Video killed the radio star, it was alleged in 1981 by pop group The Buggles in the song of the same name. But has social media caused the death of newspapers, magazines, and television advertising?
When online advertising first became a thing, many approached it with hesitancy fearing change and not having a deep understanding of what the medium was all about.
Then the wisdom of advertisers who were trying to push this new craze, said, Wait we can measure results.
The assurance of measured results had more promise than ever, because there were algorithms to assess how many times people were clicking on your advert. And even a follow through to detect if the individual bought the advertising product.
But online, still contained in some respects, evolved into a social monster with the advent of Facebook soon followed by Twitter. At first dismissed as meaningless chirps, in the case of Twitter, and more social engagement for Facebook, what you or your would-be-advertiser could say on these platforms soon became opportunities to “talk directly to your audience”.
This eliminated the guess work that traditional advertising relied upon with blaze justification the likes of “We know that half the advertising works, but we don’t know which half”.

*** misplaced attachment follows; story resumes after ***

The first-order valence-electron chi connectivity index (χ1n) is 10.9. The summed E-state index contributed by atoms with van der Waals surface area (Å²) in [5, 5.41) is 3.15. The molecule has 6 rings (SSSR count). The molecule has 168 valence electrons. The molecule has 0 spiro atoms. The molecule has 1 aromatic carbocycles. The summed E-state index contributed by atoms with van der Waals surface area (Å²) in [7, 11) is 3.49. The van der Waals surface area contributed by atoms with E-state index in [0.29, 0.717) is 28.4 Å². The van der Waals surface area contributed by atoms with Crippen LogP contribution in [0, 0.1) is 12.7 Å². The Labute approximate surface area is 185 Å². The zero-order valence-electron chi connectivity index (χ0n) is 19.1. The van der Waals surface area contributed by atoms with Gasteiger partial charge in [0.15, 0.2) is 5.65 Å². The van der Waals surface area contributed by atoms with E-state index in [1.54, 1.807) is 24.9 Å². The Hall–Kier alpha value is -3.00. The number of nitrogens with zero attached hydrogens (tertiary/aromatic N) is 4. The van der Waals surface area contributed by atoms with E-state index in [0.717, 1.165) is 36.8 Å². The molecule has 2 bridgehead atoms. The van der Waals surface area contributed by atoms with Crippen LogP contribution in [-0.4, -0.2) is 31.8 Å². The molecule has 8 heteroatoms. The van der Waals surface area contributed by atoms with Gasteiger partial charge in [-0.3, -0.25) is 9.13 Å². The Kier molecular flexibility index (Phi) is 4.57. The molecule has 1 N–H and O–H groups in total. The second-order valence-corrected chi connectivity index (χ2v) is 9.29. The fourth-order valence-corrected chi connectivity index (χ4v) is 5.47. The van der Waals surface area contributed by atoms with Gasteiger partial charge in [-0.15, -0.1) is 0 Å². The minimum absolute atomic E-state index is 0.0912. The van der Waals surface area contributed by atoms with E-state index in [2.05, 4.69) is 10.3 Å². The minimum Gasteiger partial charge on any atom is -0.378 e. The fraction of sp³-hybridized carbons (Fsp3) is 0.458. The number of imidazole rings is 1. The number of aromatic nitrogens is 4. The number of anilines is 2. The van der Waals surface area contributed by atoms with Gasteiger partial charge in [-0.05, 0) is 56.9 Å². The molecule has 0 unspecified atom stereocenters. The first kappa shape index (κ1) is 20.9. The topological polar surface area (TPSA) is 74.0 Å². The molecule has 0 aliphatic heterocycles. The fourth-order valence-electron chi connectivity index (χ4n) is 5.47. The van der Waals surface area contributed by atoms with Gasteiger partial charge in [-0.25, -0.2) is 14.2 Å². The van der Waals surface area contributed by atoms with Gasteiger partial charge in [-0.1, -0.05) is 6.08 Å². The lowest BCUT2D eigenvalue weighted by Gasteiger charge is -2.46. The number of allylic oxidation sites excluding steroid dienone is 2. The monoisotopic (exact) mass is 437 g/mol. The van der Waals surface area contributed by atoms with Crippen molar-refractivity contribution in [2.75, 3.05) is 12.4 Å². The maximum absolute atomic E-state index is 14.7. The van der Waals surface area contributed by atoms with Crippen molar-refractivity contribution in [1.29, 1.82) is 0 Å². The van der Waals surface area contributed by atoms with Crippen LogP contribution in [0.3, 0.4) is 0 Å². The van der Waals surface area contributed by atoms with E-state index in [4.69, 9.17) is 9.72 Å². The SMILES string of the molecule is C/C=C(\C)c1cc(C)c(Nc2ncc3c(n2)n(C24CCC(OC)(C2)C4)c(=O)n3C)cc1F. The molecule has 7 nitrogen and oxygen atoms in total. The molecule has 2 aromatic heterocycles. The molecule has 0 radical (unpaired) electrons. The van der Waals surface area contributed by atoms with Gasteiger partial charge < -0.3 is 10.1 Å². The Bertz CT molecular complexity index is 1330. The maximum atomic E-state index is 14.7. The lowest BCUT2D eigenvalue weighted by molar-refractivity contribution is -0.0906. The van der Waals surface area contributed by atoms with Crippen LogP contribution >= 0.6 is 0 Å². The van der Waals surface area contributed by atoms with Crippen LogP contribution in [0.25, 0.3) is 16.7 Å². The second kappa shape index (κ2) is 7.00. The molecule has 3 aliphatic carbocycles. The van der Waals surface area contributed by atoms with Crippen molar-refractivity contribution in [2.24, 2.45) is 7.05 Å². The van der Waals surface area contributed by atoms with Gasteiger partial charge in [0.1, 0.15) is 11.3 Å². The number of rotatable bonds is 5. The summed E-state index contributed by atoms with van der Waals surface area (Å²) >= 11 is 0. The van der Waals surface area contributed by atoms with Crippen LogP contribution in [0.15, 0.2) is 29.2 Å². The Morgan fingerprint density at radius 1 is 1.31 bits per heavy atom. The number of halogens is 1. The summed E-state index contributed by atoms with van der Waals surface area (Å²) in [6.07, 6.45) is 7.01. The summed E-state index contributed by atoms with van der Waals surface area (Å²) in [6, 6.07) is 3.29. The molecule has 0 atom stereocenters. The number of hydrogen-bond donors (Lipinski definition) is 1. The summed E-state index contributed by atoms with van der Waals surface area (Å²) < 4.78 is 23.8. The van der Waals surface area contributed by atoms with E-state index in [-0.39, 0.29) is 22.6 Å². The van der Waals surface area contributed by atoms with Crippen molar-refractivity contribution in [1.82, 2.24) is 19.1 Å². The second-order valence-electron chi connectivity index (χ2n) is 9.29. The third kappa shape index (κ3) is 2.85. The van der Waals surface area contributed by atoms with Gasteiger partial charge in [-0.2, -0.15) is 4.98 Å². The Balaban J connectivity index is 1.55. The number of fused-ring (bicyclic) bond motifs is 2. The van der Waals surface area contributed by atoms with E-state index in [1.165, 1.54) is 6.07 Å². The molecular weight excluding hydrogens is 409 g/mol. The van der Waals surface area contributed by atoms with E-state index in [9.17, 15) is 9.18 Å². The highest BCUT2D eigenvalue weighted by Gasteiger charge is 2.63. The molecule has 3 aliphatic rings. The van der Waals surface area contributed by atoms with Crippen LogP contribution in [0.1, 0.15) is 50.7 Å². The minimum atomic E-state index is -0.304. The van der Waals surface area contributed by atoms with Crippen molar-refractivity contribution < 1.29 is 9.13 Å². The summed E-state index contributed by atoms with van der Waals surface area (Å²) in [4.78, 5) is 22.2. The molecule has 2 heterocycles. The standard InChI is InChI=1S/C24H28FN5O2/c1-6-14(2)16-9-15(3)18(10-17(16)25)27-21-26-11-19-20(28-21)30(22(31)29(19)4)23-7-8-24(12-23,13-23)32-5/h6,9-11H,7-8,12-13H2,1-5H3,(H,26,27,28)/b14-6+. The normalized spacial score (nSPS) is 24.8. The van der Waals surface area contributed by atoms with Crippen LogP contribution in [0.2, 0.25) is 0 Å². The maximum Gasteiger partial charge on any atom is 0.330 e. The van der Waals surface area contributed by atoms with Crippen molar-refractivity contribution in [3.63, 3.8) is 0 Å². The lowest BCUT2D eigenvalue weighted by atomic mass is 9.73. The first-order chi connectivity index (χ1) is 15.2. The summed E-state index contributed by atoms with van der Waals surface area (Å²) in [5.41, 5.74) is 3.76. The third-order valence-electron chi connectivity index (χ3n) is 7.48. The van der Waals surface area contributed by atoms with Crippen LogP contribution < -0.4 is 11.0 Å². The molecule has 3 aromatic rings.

What an insane approach to a situation that demands millions of dollars. Not only is social media more sensible, it can provide accurate reading down to finite numerical accuracy, much more reliable than “half, but which half?”.
With this incredible information available to any advertiser, expenditure on social media has exploded.
Here are some statistics.
• Social media advertising budgets have doubled worldwide over the past two years—going from $16 billion in 2014 to $31 billion in 2016
• Social media spending in the U.S. alone is expected increase to $17.34 billion in 2019
• In 2017, analysts predicted a 26.3% global increase on spending for social media ads
• Social media ad spending is likely to exceed $35 billion in 2017, representing 16 percent of all digital ad spending globally
• More than 50 percent of B2B marketers rank social media as a ‘very’ or ‘somewhat’ low cost ad option